Tuesday, June 28, 2022
Home to about 2 billion people, 90 percent of them in developing countries, drylands host just 1 percent of the world’s built-up land, but have 35 percent of its largest cities. Scarce rainfall and water supplies compound the negative impacts of rapid urbanization on drylands, leading to overexploitation of limited resources, increased land degradation and greater fragility for urban communities. Persistent droughts, flooding, food insecurity, conflicts over dwindling natural resources, and degraded landscapes are pushing people to cities in search of livelihoods and basic services, fuelling unplanned rapid urban growth and informal settlements. The informal nature of these areas is leaving the inhabitants more vulnerable to climate shocks, while the settlements themselves create further environmental pressures on water and waste management systems and natural resources such as wood and water resources. Low awareness of these damaging processes and a limited understanding of the opportunities in the “green economy” are additional challenges. Several initiatives have been launched to respond to these challenges. The Great Green Wall (GGW) of Africa and the Sahel that was initiated in 2007 by 11 sub-Saharan countries and is now being relaunched through a new priority investment 2021-2030 plan. More recently, the Saudi and Middle East Green Initiatives launched in 2021, aims among other things, to restore 240 million hectares of degraded land in Saudi Arabia and across the Middle East. In this framework, cities are increasingly recognized as important drivers for environmental degradation but also as promotors of innovative approaches that protect urban areas from climate impacts, improve the health and wellbeing of citizens and develop green economy, thus contributing to the achievement of the objectives of SDG 11, SDG 13, and SDG 15, as well as SDG 3 and SDG 12. This event will bring together actors who are interested in how cities address climate change impacts and supporting urban climate resilience in drylands, and it will serve as a “kick-off” session for three projects currently being developed by FAO and UN-HABITAT i.e.: “Green Urban Oases", "Green cities for the Great Green Wall” and “Greening Bahrain.” The projects have different entry points, but they all focus on increasing resilience and people’s health and wellbeing through urban forests, nature-based solutions, green infrastructure, circular economy, and enhanced rural-urban linkages, through capacity building, awareness raising and promotion of a green economy. During the event, partners will introduce concepts and ideas on how these projects could accelerate the achievement of SDG 11, as well as SDG 13 and SDG 15. Panelists will share lessons learned, approaches and capacity building activities that can strengthen the role of cities, and participants will share insights in an interactive Q&A session.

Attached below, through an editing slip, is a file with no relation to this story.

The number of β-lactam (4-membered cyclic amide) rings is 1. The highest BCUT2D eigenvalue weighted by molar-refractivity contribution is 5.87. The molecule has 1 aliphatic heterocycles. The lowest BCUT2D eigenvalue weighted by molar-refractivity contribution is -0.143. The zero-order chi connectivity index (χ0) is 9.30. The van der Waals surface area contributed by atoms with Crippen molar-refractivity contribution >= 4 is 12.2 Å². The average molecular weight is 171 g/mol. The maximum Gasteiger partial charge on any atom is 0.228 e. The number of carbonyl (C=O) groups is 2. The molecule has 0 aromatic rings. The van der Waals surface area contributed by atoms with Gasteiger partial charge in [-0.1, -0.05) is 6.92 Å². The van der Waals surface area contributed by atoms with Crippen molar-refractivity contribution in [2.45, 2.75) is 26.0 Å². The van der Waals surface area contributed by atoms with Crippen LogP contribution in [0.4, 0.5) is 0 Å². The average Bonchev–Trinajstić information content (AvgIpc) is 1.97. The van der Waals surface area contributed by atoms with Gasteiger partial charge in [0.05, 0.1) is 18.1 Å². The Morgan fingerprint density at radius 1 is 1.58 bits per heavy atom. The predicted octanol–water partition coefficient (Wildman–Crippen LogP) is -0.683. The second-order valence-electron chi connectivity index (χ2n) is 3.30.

To bring together potential partners interested in ways to increase the resilience of cities in drylands to exchange and compile ideas and experiences on the achievement of the SDGs (Sustainable Development Goals). To increase the awareness and generate interest on the proposed FAO-Un-Habitat joint projects. To share innovative technologies, approaches and capacity building activities from partners and participants that can strengthen the role of cities in building climate resilience. To advance a broad understanding of the role of green areas in and around secondary cities in combating desertification and building climate resilience in drylands. To underline the opportunities of these initiatives for green jobs creation and economic development of intermediate cities and their inhabitants.